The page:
The Pandemic’s Greatest Gifts

By on December 22, 2020
The Pandemic’s Greatest Gifts

I’m sure all of us would agree that records are meant to be broken and that it is only through the breaking of records, challenging the status quo, that continuous improvement can happen. For example:

  • It wasn’t until General Chuck Yeager flew the Bell X-1 to a speed of Mach 1.06 (700 mph) that we realized that the speed of sound could be exceeded. Prior to this flight, many believed it to be impossible to fly faster than the speed of sound. Bell Aircraft and Chuck Yeager challenged the status quo.
  • It wasn’t until Charles Dumas cleared 7 feet in the high jump that the track and field world realized that it was possible to clear this height. Shortly thereafter, 17-year-old John Thomas pushed the world mark to 7’ ¾”. Dumas and Thomas challenged the status quo.
  • It wasn’t until many work environments, ranging from hospital ERs to manufacturing plants to corporate headquarters to college campuses, were forced to confront head on the reality of the pandemic world that employers came to fully appreciate the creativity and resilience of their employees. They saw what happened when their employees were forced to challenge the status quo.
  • And, finally, it wasn’t until many of us, working in relative isolation in home offices, have had the opportunity to do very focused introspective thinking. And what has been the result of this thinking for myself, and I’m sure for many of you? I was forced to reassess my methods of training and coaching and realized that many improvements could be made in the way I do my work. I was forced to challenge the way I had been doing my work…to challenge my status quo.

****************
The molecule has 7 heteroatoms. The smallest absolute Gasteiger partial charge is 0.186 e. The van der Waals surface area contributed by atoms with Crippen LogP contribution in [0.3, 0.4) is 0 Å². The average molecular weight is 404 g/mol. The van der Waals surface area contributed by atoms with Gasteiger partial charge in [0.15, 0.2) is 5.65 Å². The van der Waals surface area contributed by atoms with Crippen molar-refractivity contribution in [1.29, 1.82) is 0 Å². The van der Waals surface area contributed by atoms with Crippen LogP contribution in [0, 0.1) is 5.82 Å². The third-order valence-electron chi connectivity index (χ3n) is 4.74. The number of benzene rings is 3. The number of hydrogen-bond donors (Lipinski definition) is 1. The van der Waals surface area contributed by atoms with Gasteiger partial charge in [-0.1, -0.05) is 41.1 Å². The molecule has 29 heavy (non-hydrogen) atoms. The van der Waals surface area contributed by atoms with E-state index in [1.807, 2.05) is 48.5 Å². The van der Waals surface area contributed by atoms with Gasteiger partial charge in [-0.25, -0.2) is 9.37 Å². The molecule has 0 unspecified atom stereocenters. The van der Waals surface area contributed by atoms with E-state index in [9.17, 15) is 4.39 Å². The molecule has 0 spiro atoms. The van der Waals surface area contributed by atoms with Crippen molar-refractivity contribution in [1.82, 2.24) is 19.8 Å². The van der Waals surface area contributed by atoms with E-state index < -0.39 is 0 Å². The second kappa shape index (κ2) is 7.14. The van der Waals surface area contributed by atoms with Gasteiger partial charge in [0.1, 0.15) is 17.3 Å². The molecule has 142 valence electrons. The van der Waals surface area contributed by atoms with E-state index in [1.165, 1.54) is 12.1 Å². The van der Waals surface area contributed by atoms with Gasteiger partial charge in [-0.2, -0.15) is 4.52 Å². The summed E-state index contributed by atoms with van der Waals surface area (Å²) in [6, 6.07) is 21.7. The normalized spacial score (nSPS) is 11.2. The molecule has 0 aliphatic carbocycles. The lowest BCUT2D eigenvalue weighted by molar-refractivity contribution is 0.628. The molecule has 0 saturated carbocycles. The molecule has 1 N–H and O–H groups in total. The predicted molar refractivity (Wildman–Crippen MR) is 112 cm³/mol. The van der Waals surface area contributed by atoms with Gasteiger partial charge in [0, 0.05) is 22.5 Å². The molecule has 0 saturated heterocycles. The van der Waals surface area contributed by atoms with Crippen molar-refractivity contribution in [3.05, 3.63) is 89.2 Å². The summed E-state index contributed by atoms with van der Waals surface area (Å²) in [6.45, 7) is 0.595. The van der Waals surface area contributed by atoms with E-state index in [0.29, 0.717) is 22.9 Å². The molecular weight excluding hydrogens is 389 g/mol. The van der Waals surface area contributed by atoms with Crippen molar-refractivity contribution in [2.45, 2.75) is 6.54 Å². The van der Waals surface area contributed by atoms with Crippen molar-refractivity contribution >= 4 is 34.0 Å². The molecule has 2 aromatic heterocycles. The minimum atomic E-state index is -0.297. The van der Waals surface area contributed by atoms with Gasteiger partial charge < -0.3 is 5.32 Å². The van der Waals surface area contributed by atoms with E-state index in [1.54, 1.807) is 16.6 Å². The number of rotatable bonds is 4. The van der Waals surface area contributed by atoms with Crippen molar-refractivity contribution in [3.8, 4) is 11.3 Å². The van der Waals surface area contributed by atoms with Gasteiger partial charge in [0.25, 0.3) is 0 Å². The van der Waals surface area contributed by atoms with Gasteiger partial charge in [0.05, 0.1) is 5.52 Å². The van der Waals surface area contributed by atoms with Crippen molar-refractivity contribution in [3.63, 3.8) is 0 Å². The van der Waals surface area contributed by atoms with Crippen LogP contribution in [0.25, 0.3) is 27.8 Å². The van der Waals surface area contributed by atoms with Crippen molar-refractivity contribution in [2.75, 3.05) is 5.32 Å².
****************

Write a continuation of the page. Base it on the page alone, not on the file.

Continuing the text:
By forcing us to challenge the status quo in many ways, the pandemic has brought organizations some great gifts.

  1. Resilience: Employees have discovered they have the ability to respond to challenging work environments in ways they would never have predicted. In meeting these challenges, they have come to realize that they are much more resilient than they would have previously predicted.
  2. Creativity: Employees have come to better appreciate the strength of their personal creativity in adapting to a pandemic governed environment. For example, some have had to come up with new ways of getting to work; others have had to implement new ways of meeting childcare challenges; others have had to devise new ways of caring for aging parents; and still others have had to devise new ways of doing their work.